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Orr Appears at Right Time : College basketball: After playing poorly all season, he scores 24 points to lead USC past Notre Dame, 77-74.

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TIMES STAFF WRITER

George Raveling has been saying all along that USC would “live or die” by the three-point basket.

Saturday afternoon at Joyce Center, the Trojans almost died by it.

After blowing a 25-point lead, the Trojans rallied for a 77-74 victory over Notre Dame before 9,318.

Their fifth victory in a row was the result of good free-throw shooting in the final minute. The Trojans, who were shooting only 59.3% from the line, made five of six attempts to close out the victory after Lorenzo Orr had put them in front to stay, 72-71, on a short jump shot with 1:10 to play.

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It capped a game in which the 6-foot-7 sophomore was 10 of 11 from the field, tying a school record held by three others, the last being Wayne Carlander, who made 10 of 11 against California in 1984.

The victory gave the Trojans a 7-2 record and tied the series with Notre Dame, 4-4. USC has won the last two here, but Notre Dame handed the Trojans their only home loss last season.

During the first half, the Irish could not defend the three-point shot and, after Monty Williams opened the game by making one, they could not shoot it--or much of anything else.

In 7 1/2 minutes in the middle of the first half, the Trojans outscored Notre Dame, 19-0. It helped give them a 40-19 halftime lead.

USC’s Tremayne Anchrum made a layup to start the second half. Suddenly, the Irish began to rumble. Coach John MacLeod, used to making up big deficits as an NBA coach with the Phoenix Suns and New York Knicks, put on a pressure defense that shook up the Trojans. The Irish went on a 15-0 spurt and made it a tight game with 10 minutes to play.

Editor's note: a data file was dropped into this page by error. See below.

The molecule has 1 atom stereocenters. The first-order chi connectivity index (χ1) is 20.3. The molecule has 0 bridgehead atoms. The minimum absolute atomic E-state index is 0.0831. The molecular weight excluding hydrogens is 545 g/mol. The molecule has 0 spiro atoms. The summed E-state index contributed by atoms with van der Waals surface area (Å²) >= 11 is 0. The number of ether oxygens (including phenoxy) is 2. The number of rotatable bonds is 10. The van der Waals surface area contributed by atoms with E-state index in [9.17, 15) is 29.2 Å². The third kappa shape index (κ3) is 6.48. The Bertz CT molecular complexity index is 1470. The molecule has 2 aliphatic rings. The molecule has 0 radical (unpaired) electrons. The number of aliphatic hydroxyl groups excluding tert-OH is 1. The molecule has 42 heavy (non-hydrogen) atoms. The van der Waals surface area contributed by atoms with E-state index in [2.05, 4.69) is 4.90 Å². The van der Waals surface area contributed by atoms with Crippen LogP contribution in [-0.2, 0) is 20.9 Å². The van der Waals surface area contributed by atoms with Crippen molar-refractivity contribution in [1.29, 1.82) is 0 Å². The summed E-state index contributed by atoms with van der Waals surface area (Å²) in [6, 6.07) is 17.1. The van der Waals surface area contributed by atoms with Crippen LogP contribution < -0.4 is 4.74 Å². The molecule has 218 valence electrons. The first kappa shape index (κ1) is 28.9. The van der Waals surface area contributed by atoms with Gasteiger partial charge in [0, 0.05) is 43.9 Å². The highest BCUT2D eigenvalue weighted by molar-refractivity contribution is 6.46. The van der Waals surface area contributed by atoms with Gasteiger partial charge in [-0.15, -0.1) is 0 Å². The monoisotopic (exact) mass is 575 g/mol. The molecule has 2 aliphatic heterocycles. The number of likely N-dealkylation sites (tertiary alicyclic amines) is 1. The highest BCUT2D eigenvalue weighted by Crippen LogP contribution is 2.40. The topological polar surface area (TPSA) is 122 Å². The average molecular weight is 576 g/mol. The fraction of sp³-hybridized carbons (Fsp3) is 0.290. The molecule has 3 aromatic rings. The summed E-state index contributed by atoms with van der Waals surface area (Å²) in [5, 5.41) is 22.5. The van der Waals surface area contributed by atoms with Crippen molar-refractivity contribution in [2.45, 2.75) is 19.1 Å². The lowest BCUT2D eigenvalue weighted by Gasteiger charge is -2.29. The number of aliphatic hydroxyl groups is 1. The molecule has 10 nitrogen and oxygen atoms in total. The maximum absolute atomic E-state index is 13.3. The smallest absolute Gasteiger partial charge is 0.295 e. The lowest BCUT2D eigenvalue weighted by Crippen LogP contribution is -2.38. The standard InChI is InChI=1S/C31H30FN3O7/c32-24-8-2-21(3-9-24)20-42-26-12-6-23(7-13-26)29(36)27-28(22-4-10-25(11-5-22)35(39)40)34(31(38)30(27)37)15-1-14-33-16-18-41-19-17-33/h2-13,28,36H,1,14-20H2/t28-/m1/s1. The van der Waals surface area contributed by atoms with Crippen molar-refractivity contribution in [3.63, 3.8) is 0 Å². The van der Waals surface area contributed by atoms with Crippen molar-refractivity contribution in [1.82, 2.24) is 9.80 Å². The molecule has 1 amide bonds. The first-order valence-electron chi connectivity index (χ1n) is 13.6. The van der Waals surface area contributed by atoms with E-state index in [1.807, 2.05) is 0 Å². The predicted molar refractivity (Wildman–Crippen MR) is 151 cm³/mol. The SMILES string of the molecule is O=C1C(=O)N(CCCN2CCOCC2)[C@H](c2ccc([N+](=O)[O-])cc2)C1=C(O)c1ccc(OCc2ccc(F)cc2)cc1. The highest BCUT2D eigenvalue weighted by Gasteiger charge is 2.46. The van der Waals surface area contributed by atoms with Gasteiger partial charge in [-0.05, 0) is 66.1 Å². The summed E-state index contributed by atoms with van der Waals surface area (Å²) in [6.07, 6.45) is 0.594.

Williams, a 6-8 forward who was out two years because of a heart problem, keyed the comeback. He scored 20 of his 27 points in the second half, including three three-pointers.

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With 1:34 to play, his three-pointer gave the Irish their first lead since early in the game, 71-70. But Orr, who was emerging from Raveling’s doghouse, Rodney Chatman and Anchrum scored in the clutch for the Trojans.

“What a way to start the new year,” Raveling said. “It was much better for us that we didn’t win a one-sided game. We showed we could win a tight battle. We needed that, going into the conference season.

“I have been a college coach for 31 years, and I’ve never been prouder of a team than I am this one. To be 7-2 at this stage is amazing.

“We’ve been on an NBA schedule. We left home Christmas Eve. Five of our guys had never been away from home at Christmas. This trip made a bond among them that you can’t improve upon. They are learning to rely on each other.”

This was Orr’s first big game of the season. He had lost his starting job to Anchrum and had not played well. But Raveling had former teammate Harold Miner and others talk to Orr.

His brilliant play was the key to the big first-half run, and he scored eight of the last 19 points to finish as high scorer for USC with 24 points. Dwayne Hackett had 21.

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The Trojans, who were six of nine on three-point shots during the first half, finished at 10 for 20. In the second half, the Irish made six of 12.

Raveling was lavish in praise of MacLeod.

“With all John lost from last year, it would not have been surprising if he won only five games all season,” Raveling said. “But already he played Indiana tough and then almost beat us. He has made them competitive. He has done a job. I knew he would have them battling in the second half.”

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